Colors for Holi on sale at a market

Each member brings unique skills and perspectives, and has unique goals. Image credit By Kamalakanta777 – Own work, CC BY-SA 3.0, https://commons.wikimedia.org/w/index.php?curid=18624345

This is part of an occasional series on network design

A network leader challenge is remembering the network isn’t most people’s first priority, and it shouldn’t be. I use these two principles to help me remember, members’ needs come first

Placing members’ interests and needs at the center of your network’s design and your network’s activities gives people a reason to engage. It also helps everyone hold onto the shared purpose. It reminds conveners and support staff to make activities easy to participate in and useful.

Principles

Focus on offering people value and communicating how network engagement translates into value. There is a lot of competition for people’s time, so it is critical to make sure that activities are valuable for participants. If they are not, people will choose to invest their time in other places where it is more  helpful. Value can come in many different forms. Here are some common benefits I’ve seen draw members in: read more »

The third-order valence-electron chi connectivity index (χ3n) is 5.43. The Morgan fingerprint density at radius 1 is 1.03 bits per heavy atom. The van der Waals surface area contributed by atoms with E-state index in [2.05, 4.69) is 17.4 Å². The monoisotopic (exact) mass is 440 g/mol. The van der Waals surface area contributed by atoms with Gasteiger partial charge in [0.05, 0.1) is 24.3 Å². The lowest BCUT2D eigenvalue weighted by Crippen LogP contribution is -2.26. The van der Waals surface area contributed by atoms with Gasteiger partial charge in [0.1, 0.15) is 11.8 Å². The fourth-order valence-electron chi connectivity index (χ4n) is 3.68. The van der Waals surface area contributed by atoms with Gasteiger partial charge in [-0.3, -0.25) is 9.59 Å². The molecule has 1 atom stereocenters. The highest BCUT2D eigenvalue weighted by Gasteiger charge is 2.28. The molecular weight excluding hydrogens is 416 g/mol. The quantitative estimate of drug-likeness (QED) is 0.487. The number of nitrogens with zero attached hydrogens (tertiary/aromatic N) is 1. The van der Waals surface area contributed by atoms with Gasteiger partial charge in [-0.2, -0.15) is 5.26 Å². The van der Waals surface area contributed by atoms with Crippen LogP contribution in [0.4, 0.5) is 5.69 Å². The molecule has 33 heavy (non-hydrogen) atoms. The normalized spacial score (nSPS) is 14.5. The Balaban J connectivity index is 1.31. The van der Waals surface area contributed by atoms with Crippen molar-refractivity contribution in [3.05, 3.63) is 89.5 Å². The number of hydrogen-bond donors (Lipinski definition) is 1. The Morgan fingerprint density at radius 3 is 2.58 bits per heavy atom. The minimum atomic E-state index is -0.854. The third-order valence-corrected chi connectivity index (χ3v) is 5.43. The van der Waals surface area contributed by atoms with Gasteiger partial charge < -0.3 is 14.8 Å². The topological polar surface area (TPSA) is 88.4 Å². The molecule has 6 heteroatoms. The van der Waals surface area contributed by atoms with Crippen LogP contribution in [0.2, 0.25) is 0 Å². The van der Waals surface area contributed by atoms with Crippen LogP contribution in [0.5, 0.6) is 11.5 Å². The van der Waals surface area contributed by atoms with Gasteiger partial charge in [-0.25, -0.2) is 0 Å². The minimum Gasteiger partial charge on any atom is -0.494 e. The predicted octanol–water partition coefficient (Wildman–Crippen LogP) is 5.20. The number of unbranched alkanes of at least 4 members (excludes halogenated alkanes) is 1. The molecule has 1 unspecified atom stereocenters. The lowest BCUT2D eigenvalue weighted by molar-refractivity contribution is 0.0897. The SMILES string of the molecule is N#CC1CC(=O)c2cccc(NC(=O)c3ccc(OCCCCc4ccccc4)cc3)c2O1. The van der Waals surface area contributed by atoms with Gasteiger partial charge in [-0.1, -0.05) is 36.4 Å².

Facilitation Network Design Network Weaving

I Asked a few Questions; Wisdom Appeared

Lessons Learned

Credit: Kathy Choh of Management HQ

As we develop NEWHAB, we’re using short cycles of doing followed by reflection to quickly try out strategies and either make them better or decide they aren’t the right ones for us. Six months ago, we started our second round of “work groups,” having learned from some struggles on the first set.

When I solicited co-conveners then, I shared a summary of expectations:

  • approximately monthly work sessions with work group members,
  • share agendas for work group calls prior to meetings,
  • share notes, relevant information, and deliverables from work group sessions,
  • identify specific outcomes or deliverables for the work group (shaped by co-conveners in partnership with the work group) in the first month,